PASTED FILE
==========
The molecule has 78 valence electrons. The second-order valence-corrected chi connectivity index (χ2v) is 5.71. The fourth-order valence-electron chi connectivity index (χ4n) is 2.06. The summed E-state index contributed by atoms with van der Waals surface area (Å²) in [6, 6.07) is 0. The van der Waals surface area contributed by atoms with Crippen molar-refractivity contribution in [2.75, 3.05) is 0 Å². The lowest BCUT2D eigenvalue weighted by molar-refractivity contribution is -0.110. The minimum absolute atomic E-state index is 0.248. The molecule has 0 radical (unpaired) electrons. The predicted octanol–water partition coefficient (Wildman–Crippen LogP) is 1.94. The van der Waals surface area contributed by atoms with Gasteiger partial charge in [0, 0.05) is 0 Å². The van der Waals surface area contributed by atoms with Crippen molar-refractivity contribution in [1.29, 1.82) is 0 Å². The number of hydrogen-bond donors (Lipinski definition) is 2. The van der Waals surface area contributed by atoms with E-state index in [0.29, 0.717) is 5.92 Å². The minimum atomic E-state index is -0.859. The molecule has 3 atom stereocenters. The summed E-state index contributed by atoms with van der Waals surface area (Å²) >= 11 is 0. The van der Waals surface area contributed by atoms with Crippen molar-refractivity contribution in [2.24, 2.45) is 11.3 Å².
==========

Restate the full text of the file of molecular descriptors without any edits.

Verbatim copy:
The molecule has 78 valence electrons. The second-order valence-corrected chi connectivity index (χ2v) is 5.71. The fourth-order valence-electron chi connectivity index (χ4n) is 2.06. The summed E-state index contributed by atoms with van der Waals surface area (Å²) in [6, 6.07) is 0. The van der Waals surface area contributed by atoms with Crippen molar-refractivity contribution in [2.75, 3.05) is 0 Å². The lowest BCUT2D eigenvalue weighted by molar-refractivity contribution is -0.110. The minimum absolute atomic E-state index is 0.248. The molecule has 0 radical (unpaired) electrons. The predicted octanol–water partition coefficient (Wildman–Crippen LogP) is 1.94. The van der Waals surface area contributed by atoms with Gasteiger partial charge in [0, 0.05) is 0 Å². The van der Waals surface area contributed by atoms with Crippen molar-refractivity contribution in [1.29, 1.82) is 0 Å². The number of hydrogen-bond donors (Lipinski definition) is 2. The van der Waals surface area contributed by atoms with E-state index in [0.29, 0.717) is 5.92 Å². The minimum atomic E-state index is -0.859. The molecule has 3 atom stereocenters. The summed E-state index contributed by atoms with van der Waals surface area (Å²) >= 11 is 0. The van der Waals surface area contributed by atoms with Crippen molar-refractivity contribution in [2.24, 2.45) is 11.3 Å².